Sites like Youtube, Soundcloud, and Mixcloud have enabled internet users to listen to nearly anything they like. Along with services like Spotify or Groove, it's possible to have the entire music catalogue at your fingertips. This is a great thing, and for those of us with a permanent internet connection and possibly a bit of spare money to subscribe to a digital service, it's enough. It's important to respect the artist's wishes and if the music is meant for sale, either because the record company invested cash in the production and touring of the music, or because the artist themselves invested their own capital in the product, we have to pay for it or accept the use of advertising. This works well, but there are people who don't have internet all the time, or those who can't afford to pay for premium products or streaming services.
There are a lot of places and artists who are happy to give out creative commons and otherwise non-commercial music. Often artists like to have their work out there and in as many living rooms as possible, and giving it out for free can ensure a wide audience. Sometimes artists will release some commercial and some free music, in order to get as much out there and as much in return as possible. Also many fans enjoy supporting their favourite artists and will happily donate what they can in return for continuation of the project. The internet has changed the way artists and fans interact and support each other.
Bandcamp is a mixture of free and paid music, it's possible to find some brilliant name your own price material that allows us to pay nothing for a copy, or a small to large amount depending on what we have available. Artists use this platform to upload their music, and sell it or give it away. Bandcamp take a slice from the money for the service of providing a platform, and artists can make a living from selling digital media from there.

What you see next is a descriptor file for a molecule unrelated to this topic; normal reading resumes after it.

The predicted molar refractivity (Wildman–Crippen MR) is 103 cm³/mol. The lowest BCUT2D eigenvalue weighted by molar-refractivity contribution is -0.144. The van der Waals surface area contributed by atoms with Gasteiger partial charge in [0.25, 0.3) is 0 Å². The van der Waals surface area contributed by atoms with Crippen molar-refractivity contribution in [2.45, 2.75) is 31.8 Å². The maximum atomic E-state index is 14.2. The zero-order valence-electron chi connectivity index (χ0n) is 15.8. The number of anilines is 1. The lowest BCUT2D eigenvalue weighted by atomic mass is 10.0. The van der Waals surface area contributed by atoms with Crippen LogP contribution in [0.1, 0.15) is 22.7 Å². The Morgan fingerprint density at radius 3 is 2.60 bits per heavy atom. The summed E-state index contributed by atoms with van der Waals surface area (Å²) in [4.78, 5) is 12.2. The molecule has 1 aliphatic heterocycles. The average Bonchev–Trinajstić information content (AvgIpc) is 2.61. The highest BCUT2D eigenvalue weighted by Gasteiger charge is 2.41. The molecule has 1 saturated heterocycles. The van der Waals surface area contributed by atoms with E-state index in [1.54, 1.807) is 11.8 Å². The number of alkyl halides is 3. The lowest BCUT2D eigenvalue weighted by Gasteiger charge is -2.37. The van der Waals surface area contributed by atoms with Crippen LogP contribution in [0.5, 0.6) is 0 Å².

To get to the totally free music, we can look a bit further afield. Here are three great free music resources.
Batenim (an anagram of ambient) are an Italian based netlabel that specialises in ambient music. Everything on this label is in creative commons so it is free for anyone to download and listen to on a burned CD or from a device.
Ektoplasm are a similar site, with a much wider range of music from the psytrance electronica scene. Their albums span from techno to forest, from glitch to psybient, and everywhere in between.
Unlike the previous two, Altus is a site dedicated to one artist. Ambient masterpieces are the signature hallmark of this creator of sound, and each album is listed in order with a few word here and there. He recommends that rather than downloading everything at once and never appreciating it, it's best to start with the most recent album, enjoy it, then move on to the next.